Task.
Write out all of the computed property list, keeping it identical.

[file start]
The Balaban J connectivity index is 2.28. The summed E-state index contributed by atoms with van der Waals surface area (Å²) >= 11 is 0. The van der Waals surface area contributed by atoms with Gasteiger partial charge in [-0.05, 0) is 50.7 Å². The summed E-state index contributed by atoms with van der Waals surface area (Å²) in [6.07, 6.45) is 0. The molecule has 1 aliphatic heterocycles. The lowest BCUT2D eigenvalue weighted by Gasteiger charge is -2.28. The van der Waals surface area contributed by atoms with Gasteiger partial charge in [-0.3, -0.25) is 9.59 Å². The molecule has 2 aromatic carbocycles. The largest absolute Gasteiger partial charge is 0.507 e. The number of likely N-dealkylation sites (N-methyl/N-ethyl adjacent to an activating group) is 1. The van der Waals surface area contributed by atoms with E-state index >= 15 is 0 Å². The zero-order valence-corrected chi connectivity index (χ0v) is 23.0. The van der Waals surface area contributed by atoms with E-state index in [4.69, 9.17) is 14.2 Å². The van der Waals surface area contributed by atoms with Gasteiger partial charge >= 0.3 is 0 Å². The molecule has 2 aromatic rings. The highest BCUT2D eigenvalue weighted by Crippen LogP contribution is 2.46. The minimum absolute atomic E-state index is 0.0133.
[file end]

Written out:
The Balaban J connectivity index is 2.28. The summed E-state index contributed by atoms with van der Waals surface area (Å²) >= 11 is 0. The van der Waals surface area contributed by atoms with Gasteiger partial charge in [-0.05, 0) is 50.7 Å². The summed E-state index contributed by atoms with van der Waals surface area (Å²) in [6.07, 6.45) is 0. The molecule has 1 aliphatic heterocycles. The lowest BCUT2D eigenvalue weighted by Gasteiger charge is -2.28. The van der Waals surface area contributed by atoms with Gasteiger partial charge in [-0.3, -0.25) is 9.59 Å². The molecule has 2 aromatic carbocycles. The largest absolute Gasteiger partial charge is 0.507 e. The number of likely N-dealkylation sites (N-methyl/N-ethyl adjacent to an activating group) is 1. The van der Waals surface area contributed by atoms with E-state index >= 15 is 0 Å². The zero-order valence-corrected chi connectivity index (χ0v) is 23.0. The van der Waals surface area contributed by atoms with E-state index in [4.69, 9.17) is 14.2 Å². The van der Waals surface area contributed by atoms with Gasteiger partial charge >= 0.3 is 0 Å². The molecule has 2 aromatic rings. The highest BCUT2D eigenvalue weighted by Crippen LogP contribution is 2.46. The minimum absolute atomic E-state index is 0.0133.